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Infections

Carbapenem resistant strains

The increasing numbers of bacteria resistant to the newer generations of antibiotics is a public health problem on a global scale. Bacteria have an extraordinary capacity for adaptation, mutating permanently to overcome the action of our increasingly impotent antimicrobial armamentarium. A situation further aggravated by the use of the powerful ‘large spectrum’ antibiotics, creating further…

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bacterial communities

What’s lurking in your lungs?

With every breath you take, microbes have a chance of making it into your lungs. But what happens when they get there? And why do dangerous lung infections like pneumonia happen in some people, but not others? Researchers at the University of Michigan Medical School have started to answer these questions by studying the microbiome of the lungs – the community of microscopic organisms that are…

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The role of the microbiota in preventing allergies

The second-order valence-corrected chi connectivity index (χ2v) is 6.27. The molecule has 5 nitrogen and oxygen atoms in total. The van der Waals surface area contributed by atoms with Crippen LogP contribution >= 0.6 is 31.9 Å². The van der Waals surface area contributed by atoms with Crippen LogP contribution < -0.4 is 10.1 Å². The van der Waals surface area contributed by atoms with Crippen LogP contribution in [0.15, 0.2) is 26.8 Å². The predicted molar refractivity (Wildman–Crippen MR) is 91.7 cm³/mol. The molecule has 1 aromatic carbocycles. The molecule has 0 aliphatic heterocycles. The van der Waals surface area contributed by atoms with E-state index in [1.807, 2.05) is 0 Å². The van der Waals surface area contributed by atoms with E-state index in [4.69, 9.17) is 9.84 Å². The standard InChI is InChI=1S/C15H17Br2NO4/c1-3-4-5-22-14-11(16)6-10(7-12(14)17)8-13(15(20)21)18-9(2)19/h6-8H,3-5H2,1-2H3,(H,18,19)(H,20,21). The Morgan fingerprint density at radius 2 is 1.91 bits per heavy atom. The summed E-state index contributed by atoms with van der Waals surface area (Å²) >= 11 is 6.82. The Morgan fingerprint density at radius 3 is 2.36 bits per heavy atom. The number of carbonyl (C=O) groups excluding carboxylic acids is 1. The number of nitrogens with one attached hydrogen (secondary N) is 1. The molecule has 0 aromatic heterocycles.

The human body is inhabited by billions of symbiotic bacteria, carrying a diversity that is unique to each individual. The microbiota is involved in many mechanisms, including digestion, vitamin synthesis and host defense. It is well established that a loss of bacterial symbionts promotes the development of allergies. Scientists at Helmholtz Zentrum Munich, at the Technical University of Munich…

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Technology

Wearable sensors

Wrist-watches, wrist and arm bands, tags, finger rings, clips, smart glasses, shoes, insoles, smart patches (as thermometers), sensors woven into fabrics for T-shirts and socks and, of course, implantable devices as well as ingested pills were displayed by 23 exhibitors in the Wearable Technologies Show at Medica this year. Report: Cornelia Wels-Maug

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Art meets science

The future will be aesthetic or, put another way, Art meets Science. With this motto, the 43rd Congress of the German Society for Endoscopy and Imaging Procedures e.V., jointly held in Munich with six other specialist associations, demonstrated that aesthetic means the brilliance of images generated by the latest generation of X-ray, CT, MRI and ultrasound equipment.

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Trail blazing bariatric surgery devices

Major advances in Natural Orifice Transluminal Endoscopic Surgery (NOTES) lead to a tremendous interest in new surgical endoscopes. The advantages of minimally invasive surgery via natural body orifices, such as the mouth, are obvious: less post-operative pain, a minor infection rate, minor incisional hernia, shorter hospitalisation and, finally, better cosmetic results. Karoline Laarmann reports